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CJI: Legislature doesn’t study or assess impact of laws it passes

Satya Prakash

Tribune News Service

New Delhi, November 27

Chief Justice of India (CJI) NV Ramana on Saturday said, “The legislature does not conduct studies or assess the impact of the laws that it passes, which sometimes leads to big issues and result in over-burdening of cases on the judiciary. He also highlighted that simply re-branding the existing courts as commercial courts, without creating a special infrastructure, would not have any impact on the pendency.

Addressing judges and lawyers, CJI Ramana said, “We must remember that whatever criticism or obstacle that we may encounter, our mission to render justice cannot stop. We have to march on in pursuing our duty to strengthen the judiciary and protect the rights of the citizenry.”

Artificial intelligence can help reduce backlog of cases

Artificial intelligence can help in surprising ways to ensure sustainable justice delivery and reduce backlog of pending cases. —Kiren Rijiju, Union Law Minister

The CJI, who was speaking at the valedictory ceremony of the Constitution Day celebrations in the presence of President Ram Nath Kovind and Union Law Minister Kiren Rijiju, said the issue of pendency of cases in the judiciary was multi-faceted in nature and hoped that the government would take into consideration the suggestions received during this two-day programme and resolve the prevailing issues.

Besides, the Centre has approved Rs 9,000 crore for development of judicial infrastructure and allied facilities, Rijiju said. Noting that various sections of society were concerned about the huge pendency of cases, Rijiju said judicial infrastructure was essential for the reduction of backlog of cases.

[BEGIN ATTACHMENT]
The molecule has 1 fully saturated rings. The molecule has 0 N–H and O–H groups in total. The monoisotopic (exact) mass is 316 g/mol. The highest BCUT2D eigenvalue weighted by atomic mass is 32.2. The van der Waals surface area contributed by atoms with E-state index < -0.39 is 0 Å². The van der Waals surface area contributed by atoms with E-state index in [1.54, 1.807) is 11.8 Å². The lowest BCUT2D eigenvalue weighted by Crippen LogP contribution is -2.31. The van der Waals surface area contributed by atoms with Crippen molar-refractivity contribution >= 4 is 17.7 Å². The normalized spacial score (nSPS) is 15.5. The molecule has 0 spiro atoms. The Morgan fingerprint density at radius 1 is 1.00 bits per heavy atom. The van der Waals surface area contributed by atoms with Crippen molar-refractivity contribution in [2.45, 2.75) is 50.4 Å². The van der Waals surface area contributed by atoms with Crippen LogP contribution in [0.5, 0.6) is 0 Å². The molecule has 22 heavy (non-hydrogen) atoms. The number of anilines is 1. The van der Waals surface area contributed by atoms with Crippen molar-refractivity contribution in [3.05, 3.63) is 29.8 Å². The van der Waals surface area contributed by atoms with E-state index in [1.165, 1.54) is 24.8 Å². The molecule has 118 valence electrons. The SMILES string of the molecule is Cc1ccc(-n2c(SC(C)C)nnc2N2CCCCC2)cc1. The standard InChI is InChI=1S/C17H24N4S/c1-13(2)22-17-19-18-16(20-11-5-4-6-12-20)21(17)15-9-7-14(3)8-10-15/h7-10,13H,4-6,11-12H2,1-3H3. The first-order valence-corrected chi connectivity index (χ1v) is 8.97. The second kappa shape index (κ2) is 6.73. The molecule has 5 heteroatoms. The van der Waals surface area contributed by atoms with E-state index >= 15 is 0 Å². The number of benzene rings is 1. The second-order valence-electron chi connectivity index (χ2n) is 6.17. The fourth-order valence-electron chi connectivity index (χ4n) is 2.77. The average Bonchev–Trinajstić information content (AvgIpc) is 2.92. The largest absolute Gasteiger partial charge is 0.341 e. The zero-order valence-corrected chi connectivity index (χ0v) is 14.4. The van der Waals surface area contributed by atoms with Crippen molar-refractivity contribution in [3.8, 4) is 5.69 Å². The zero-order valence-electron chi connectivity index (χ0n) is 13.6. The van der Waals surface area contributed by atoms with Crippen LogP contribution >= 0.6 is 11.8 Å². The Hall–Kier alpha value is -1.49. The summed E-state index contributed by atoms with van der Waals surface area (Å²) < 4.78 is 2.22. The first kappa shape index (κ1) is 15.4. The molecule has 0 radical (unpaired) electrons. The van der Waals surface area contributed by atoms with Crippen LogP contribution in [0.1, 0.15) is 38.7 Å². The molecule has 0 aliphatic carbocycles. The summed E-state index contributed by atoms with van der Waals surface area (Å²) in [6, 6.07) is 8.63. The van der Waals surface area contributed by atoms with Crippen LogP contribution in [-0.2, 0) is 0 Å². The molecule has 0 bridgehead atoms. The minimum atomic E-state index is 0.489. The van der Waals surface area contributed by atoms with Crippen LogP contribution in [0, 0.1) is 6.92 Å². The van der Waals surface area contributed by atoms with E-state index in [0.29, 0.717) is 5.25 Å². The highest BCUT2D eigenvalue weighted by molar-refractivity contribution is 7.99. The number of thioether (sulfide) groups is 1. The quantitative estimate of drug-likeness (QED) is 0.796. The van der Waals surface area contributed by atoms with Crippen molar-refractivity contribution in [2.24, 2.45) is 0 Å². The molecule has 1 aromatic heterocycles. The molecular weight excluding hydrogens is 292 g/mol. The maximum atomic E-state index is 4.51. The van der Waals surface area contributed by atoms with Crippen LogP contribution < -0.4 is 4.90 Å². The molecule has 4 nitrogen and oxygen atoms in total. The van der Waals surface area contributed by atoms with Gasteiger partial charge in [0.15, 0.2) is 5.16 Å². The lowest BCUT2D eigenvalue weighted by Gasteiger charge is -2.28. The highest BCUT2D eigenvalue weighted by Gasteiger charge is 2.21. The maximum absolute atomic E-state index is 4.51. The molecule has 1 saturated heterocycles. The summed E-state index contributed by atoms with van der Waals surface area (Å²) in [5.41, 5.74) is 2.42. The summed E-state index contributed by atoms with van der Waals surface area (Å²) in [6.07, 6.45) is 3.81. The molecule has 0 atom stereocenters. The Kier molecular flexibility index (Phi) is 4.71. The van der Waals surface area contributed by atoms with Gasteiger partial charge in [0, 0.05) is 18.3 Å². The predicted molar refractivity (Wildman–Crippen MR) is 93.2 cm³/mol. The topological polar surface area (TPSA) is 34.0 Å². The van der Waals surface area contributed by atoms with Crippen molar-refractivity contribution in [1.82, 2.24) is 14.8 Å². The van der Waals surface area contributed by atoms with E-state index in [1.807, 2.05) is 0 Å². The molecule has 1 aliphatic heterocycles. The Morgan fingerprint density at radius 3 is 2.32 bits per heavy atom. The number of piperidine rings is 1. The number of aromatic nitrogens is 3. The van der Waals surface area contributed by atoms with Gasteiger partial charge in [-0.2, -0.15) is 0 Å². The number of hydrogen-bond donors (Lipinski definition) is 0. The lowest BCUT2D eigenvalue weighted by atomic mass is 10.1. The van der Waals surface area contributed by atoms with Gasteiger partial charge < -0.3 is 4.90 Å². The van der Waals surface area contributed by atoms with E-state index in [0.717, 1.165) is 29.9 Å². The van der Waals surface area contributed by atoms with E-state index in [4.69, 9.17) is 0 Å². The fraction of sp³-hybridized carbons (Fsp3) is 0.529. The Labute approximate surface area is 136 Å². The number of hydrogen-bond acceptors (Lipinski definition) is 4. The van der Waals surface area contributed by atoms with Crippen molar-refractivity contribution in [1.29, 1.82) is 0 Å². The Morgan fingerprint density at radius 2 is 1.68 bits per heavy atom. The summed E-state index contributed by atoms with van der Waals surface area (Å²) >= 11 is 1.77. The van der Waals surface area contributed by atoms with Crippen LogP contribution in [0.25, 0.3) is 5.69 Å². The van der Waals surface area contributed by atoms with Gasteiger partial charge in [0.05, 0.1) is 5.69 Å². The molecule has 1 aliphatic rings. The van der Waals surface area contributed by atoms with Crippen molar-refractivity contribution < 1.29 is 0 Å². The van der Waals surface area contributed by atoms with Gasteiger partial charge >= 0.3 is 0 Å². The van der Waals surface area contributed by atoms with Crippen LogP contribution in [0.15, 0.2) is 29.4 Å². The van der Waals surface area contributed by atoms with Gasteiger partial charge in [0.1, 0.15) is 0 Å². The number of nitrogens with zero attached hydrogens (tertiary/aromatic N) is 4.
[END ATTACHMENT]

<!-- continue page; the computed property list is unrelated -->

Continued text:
The government was sensitive to the needs of strengthening the judicial infrastructure and committed to investing maximum resources for developing next generation infrastructure, he added.

The CJI thanked the Law Minister for approving Rs 9,000 crore for development of judicial infrastructure even as he said the problem was not about funds but their under-utilisation.

He reiterated his demand for a special purpose vehicle in the form of judicial infrastructure authority to ensure proper utilisation of the funds meant for the judiciary.

He complained that some states were not contributing their share towards this purpose. “Unfortunately, some of the states are not giving their share of money as a contributing share. So, no infrastructure schemes are taking off. This is the reason why I am strongly advocating the creation of a National Judicial Infrastructure Corporation,” the CJI said.

(With PTI inputs)

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